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Title: Sshfs  
Author: World Heritage Encyclopedia
Language: English
Subject: CXFS, Dell Fluid File System, Aufs, Synthetic file system, WinFS
Collection: Free Special Purpose File Systems, Network File Systems, Remote Administration Software, User Space File Systems
Publisher: World Heritage Encyclopedia


Mounting an SSHFS network, the sign-on displays the desktop icon illustrated
Developer(s) Miklos Szeredi
Stable release 2.9.3 / 01 July 2013
Development status Active
Operating system UNIX-like
Type Remote access
Unmounting (signing off) an SSHFS network

In computing, SSHFS (SSH Filesystem) is a filesystem client to mount and interact with directories and files located on a remote server or workstation.[1] The client interacts with the remote file system via the SSH File Transfer Protocol (SFTP),[2] a network protocol providing file access, file transfer, and file management functionality over any reliable data stream that was designed as an extension of the Secure Shell protocol (SSH) version 2.0.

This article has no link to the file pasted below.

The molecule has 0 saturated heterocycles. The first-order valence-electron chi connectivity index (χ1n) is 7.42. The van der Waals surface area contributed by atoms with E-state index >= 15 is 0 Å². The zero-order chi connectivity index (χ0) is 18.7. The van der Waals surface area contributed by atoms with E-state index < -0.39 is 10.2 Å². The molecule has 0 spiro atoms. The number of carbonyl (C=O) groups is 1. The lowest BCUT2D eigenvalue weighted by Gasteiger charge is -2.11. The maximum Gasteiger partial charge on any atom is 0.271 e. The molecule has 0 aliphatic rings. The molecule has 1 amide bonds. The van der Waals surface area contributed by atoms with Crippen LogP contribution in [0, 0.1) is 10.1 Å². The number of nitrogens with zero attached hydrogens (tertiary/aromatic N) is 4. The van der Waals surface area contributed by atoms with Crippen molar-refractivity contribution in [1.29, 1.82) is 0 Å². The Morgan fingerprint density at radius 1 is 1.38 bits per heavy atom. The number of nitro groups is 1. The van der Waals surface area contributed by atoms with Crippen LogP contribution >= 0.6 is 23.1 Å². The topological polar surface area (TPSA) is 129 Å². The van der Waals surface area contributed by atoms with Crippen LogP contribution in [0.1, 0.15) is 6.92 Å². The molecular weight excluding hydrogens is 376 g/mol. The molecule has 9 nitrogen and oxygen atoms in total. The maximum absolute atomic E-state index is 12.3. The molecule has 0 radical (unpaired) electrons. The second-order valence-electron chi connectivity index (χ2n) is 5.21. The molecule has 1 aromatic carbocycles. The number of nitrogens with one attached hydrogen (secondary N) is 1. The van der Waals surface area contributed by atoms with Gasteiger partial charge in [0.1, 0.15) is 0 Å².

The current implementation of SSHFS using FUSE is a rewrite of an earlier version. The rewrite was done by Miklos Szeredi, who also wrote FUSE.[3]


  • Features 1
  • See also 2
  • References 3
  • External links 4


SFTP provides secure file transfer and a secure remote file system. While SFTP clients may transfer files and directories, the related file system may not be mounted locally using SFTP alone. Using SSHFS, a remote file system may be treated in the same way as other volumes (such as CDs, DVDs, USB flash drives and shared disks).

Using the Unix command ls with sshfs will sometimes not list the owner of a file correctly, although it is possible to map them manually.[4][5]

For distributed remote file systems with multiple users, protocols such as Apple Filing Protocol, Network File System and Server Message Block are more often used. SSHFS is an alternative to those protocols only in situations where users are confident that files and directories will not be targeted for writing by another user, at the same time.

The advantage of SSHFS when compared to other network file system protocols is that, given that a user already has SSH access to a host, it does not require any additional configuration work, or the opening of additional entry ports in a firewall.[3]

See also


  1. ^ "SSHFS manpage". n.d. Retrieved 2012-11-18. 
  2. ^ "SSHFS security". Retrieved 2010-02-26. 
  3. ^ a b "SSHFS homepage". Retrieved 2009-06-05. 
  4. ^  
  5. ^ Szeredi, Miklos (November 2008). "SSHFS FAQ: What options does sshfs support?". Retrieved 2009-06-05. 

External links

  • Official website
  • win-sshfs SSHFS client for Windows.

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